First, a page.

In 1984, Holy Trinity Church, closed its doors for the last time as a functioning Place of Worship.
From 1817, when the Church was built, through the height of its popularity around 1830-1850, when it could, and often did, accommodate up to 800 parishioners, to the gradual decline in numbers, from the late 1800’s to 1984, I believe Holy Trinity Church was following the national trend in the general decline in the popularity of organised religion in the UK.
A 1983 newspaper article in the Evening Argus, on 8th August, quoted the Rev. Donald Turner, who was at the time the Deputy Vicar of Brighton, on the reasons for Holy Trinity Church being made redundant.
“No one lives near Holy Trinity,” he said “ Holy Trinity is within 100 yards of Chapel Royal in North Street, and the congregation of Holy Trinity consists of less than a dozen people….Elderly”, he added.
Thus, in a few sentences he had encapsulated the reasons for the Churches demise.
There had been various movements from the 1940’s and 1950’s to close the Church, such as in August 1941 the Bishop of Chichester cited the Wartime Emergency Powers Act, but met strong resistance from Holy Trinity Church parishioners.
The national decline in the popularity of organised religion and the consequent decline in the numbers attending churches had come about for various reasons.
In 1851 40% of the UK population identified themselves as regular church attenders, but in 2011 the figure was 2%.
Linda Woodhead, in her British Academy lecture of January 2016, quotes an Analysis of British Social Attitudes Survey, which questioned religious upbringing, revealed that children brought up as Christian , had a 45% chance, by the time they were adults, of being ‘Nones’, (those who identified as having no religion)- whereas those brought up as ‘Nones’, had a 95% chance of retaining that identification into adulthood. As generations develop over time it can be seen that an affiliation to an organised religion will exponentially decline in adults.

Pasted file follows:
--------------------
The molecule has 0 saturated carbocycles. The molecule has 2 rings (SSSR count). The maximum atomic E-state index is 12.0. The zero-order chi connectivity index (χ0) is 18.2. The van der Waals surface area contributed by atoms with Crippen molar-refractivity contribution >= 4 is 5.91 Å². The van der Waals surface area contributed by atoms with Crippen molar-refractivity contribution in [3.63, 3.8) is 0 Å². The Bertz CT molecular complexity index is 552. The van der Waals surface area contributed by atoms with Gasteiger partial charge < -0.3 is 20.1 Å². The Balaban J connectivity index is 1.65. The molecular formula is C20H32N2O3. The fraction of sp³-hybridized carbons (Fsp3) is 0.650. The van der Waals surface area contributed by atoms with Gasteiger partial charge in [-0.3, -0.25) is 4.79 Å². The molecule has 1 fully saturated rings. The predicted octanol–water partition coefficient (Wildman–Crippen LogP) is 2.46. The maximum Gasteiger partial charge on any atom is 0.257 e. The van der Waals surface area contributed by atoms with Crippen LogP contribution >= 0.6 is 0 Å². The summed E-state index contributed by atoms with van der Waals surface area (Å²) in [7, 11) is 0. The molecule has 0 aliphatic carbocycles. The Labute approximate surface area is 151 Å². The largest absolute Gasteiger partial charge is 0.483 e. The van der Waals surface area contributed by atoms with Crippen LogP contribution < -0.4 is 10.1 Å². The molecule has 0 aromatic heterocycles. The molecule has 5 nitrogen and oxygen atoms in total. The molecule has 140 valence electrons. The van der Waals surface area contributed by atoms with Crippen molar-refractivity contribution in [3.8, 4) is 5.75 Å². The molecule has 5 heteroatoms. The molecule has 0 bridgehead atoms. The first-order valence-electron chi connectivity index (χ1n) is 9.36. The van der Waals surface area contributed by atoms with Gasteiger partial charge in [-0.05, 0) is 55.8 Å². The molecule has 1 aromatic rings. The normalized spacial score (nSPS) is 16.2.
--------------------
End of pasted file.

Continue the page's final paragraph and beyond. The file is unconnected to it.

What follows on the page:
Another reason has been the liberalisation of the population over time, and the acceptance of concepts, such as, abortion, contraception, divorce and remarriage after divorce, homosexuality and same sex marriage, having been legalised, in the most part, against the resistance of the Established Church. It follows that the influence and the opinions of Church leaders has diminished as well.
There has been a gradual increase in the wealth of the UK, and an upsurge in the incomes of younger citizens, and a decline in poverty levels.
In Brighton less and less citizens were living near Holy Trinity Church, although they were still working in the city they had taken advantage of the new housing developments in the North, East and West of the city centre, and for those that were practising church-goers, the tendency was to attend Parishes near their homes in the suburbs.
Reverend Fredrick William Robertson’s influence over the years had sustained the Holy Trinity Church (see previous blog post ‘Robertson of Brighton‘). There had been many occasions when the financial burdens of the Church were alleviated by an appeal across the world for donations., citing Robertsons’ name and the possible demise of the Church he Ministered in as the reason to give.
The building of Robertson Hall was an example of this, and had it not been for the Income that the renting out of the Hall had generated over the years, then my opinion is that Holy Trinity Church would have closed a lot earlier than it eventually did, and the fabric of the building would have deteriorated to a perhaps unrepairable degree, and perhaps led to its demolition.
Nowadays, Fabrica contemporary art space and the present residents of Brighton are the benefactors of the resilience of previous Church goers, who over time, despite their diminishing numbers, believed in the concept of Community.